In relation to non-material activities, it is possible to recall the ICT for monitoring road transport of dangerous goods and DSS for developing TRA (e.g., TRAT-GIS; QRAM; ARI-PAR-GIS; EHHRA-GIS) . ICT and DSS are useful tools to support ex ante and ex post evaluations of effects produced by interventions on road risk management.
In relation to governance activities concerning rules, it is important to underline that the transport of dangerous goods is regulated at international level. There are international agreements that regulate the transport of dangerous goods by road and rail. According to international agreements, the Dangerous Good Safety Advisor (DGSA) ensures that rules for transport of dangerous goods by road, rail and inland are respected .
In relation to governance activities for configuring services, it is important to recall emergency services that are activated to face consequences of accidents involving dangerous goods. In Italy, the confederation of chemical operators has activated the ‘Servizio Emergenze Trasporti’ (SET) . This is a cooperation program that involves industrial operators and public authorities with the aim to prevent and manage accidents during transport and logistics activities in the chemical supply chain.
2.3 Planning for the reduction of the vulnerability on an urban scale
This section focuses on the vulnerability component and relative resistance planning activities aimed at risk reduction. Section 2.3.1 describes the main vulnerability’s characteristics by referring to the earthquake event. The event represents a category of disasters with potential effects that can be reduced mainly with material interventions to increase the resistance of infrastructures. Section 2.3.2 describes the possible urban planning activities aimed to reduce vulnerability by increasing resistance.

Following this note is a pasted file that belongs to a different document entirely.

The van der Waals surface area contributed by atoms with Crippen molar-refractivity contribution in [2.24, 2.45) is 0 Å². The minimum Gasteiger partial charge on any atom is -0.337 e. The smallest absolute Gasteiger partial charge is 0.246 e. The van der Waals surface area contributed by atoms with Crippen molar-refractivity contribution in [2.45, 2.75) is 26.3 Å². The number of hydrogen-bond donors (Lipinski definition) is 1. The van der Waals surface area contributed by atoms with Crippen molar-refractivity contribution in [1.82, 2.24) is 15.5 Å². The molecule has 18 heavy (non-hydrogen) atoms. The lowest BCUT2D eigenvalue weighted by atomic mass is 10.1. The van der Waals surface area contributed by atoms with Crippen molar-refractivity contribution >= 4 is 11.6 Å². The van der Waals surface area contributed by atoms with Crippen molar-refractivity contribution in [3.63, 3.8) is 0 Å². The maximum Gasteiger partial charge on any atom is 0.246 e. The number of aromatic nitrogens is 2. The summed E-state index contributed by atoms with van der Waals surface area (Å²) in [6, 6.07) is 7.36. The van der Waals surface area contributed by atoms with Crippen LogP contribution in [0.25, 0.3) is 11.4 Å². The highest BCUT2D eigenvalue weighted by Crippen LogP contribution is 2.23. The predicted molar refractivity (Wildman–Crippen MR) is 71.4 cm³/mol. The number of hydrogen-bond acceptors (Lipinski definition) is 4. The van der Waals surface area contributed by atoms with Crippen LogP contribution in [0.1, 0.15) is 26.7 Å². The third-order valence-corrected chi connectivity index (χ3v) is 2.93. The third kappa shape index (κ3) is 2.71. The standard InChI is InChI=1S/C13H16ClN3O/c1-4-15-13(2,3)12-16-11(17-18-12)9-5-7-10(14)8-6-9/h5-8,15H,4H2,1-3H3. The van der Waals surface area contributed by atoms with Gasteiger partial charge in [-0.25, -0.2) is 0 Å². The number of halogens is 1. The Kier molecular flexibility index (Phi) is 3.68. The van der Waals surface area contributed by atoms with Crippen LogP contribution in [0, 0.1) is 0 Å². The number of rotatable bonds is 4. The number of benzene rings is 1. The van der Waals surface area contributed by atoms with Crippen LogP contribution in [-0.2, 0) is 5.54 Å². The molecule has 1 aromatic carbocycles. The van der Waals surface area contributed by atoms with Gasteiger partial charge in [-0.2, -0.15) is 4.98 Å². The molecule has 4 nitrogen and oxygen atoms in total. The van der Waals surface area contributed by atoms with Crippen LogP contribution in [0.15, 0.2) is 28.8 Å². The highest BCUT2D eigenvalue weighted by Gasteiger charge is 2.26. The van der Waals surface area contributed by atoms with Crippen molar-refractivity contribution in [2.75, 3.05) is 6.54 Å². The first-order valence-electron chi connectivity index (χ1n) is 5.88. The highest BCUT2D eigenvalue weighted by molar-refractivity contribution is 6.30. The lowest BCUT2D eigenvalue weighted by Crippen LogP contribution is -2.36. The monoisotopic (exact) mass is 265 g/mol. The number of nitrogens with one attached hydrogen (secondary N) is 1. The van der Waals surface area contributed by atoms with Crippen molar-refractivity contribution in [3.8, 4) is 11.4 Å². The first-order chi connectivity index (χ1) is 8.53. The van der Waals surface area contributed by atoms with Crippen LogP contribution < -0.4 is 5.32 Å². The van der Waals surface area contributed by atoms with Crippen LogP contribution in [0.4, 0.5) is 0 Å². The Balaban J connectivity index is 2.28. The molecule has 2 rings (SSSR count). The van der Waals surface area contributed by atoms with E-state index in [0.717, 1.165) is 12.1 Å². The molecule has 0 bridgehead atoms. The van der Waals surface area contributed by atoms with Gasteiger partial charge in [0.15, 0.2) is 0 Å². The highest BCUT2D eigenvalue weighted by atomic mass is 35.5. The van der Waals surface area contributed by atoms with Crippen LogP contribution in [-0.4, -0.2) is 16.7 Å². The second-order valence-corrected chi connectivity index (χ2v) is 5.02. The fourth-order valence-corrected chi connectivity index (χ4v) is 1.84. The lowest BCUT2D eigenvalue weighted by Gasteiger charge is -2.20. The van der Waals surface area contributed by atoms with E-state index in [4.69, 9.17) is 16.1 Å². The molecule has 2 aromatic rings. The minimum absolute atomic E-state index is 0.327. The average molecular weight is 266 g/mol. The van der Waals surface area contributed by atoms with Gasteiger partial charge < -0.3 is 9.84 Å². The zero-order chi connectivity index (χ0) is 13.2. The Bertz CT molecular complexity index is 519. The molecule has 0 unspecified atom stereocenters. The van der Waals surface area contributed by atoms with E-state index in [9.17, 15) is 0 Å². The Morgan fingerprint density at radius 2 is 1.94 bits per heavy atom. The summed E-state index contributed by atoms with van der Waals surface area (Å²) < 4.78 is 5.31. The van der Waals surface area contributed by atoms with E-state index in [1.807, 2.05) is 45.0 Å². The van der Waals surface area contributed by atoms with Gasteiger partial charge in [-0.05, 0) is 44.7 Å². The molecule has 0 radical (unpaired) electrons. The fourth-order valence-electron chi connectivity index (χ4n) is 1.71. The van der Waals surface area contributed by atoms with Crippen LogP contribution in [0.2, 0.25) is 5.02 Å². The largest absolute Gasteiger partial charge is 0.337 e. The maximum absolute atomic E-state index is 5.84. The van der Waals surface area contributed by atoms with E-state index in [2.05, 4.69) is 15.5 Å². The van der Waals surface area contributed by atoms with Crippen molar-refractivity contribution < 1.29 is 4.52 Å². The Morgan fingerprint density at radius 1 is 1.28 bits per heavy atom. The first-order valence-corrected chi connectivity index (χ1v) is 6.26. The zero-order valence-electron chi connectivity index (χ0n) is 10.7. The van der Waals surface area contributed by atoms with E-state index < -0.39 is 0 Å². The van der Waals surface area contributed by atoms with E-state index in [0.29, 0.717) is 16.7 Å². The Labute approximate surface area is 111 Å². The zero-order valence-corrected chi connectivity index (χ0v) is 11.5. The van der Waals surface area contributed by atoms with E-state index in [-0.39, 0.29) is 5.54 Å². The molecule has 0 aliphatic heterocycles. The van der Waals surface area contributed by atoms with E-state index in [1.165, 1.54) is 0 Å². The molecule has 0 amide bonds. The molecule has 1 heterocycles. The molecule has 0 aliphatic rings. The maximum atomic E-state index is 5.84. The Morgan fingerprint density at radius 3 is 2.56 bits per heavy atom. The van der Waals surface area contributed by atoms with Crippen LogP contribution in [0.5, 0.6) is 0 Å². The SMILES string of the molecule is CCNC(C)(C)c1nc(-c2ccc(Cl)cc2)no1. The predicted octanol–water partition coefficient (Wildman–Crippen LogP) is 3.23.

2.3.1 The vulnerability’s characteristics
Vulnerability is the probability that an emergency event causes a level of physical damage. At the urban level, the earthquake is one of the most representative events of the need to reduce vulnerability. In this case, the probability measures that, in a certain time interval, the consequences of the seismic event exceed a threshold. The seismic risk depends on several factors as the danger, the local physical, geological and geomorphological conditions. Urban vulnerability is related to the resistance of infrastructures that contribute to the reduction of the potential losses produced by the disastrous event.
Here are recalled the definitions reported in the guidelines produced by the Umbria region in Italy for urban planning . Guidelines indicate that building vulnerability is segmented into: (1) direct vulnerability of a specific element that depends on its structural characteristics; (2) induced vulnerability or the damageability of an element in relation to its interactions with the built context and (3) deferred vulnerability or the effects of potential damage, visible in the phase following the seismic event.
2.3.2 Planning activities aimed at vulnerability reduction
Urban planning aimed at reducing urban vulnerability is based on evaluation criteria, concerning the three macro-categories potentially exposed to risk:
•the settled population, including workers, students, users and tourists;
•the physical elements, including residential and monumental building heritage, strategic equipment of collective interest, infrastructural networks;
•the economic activities, including manufacturing, industrial and artisanal businesses.
The urban plan for risk reduction assigns an important role to public space during the impact phase. The plan interconnects the system of public spaces and functions of the historic centre with the external systems [27-29].
To obtain a substantial risk reduction, it is necessary to analyse the location and distribution of the population, the urban functions, historical assets and urban activities. The integrated planning approach consists of three phases: risk analysis; multi-criteria analysis, to compare different scenarios; planning scenario.
The minimum urban structure (SUM) is a possible solution for increasing the urban vulnerability. SUM is an integrated system of routes, spaces, urban functions and strategic buildings, planned in response to the earthquake in the emergency phase. It supports the resilience of economic, social and relational activities, after the seismic event. The SUM constitutes a solution to increase the urban resistance to an earthquake, also concerning collateral events, such as fires, landslides, hydrogeological phenomena, etc.
The resilience of the city depends on the planning capacity of the SUM. The urban plan defines the SUM by answering the question: What must resist if the earthquake happens?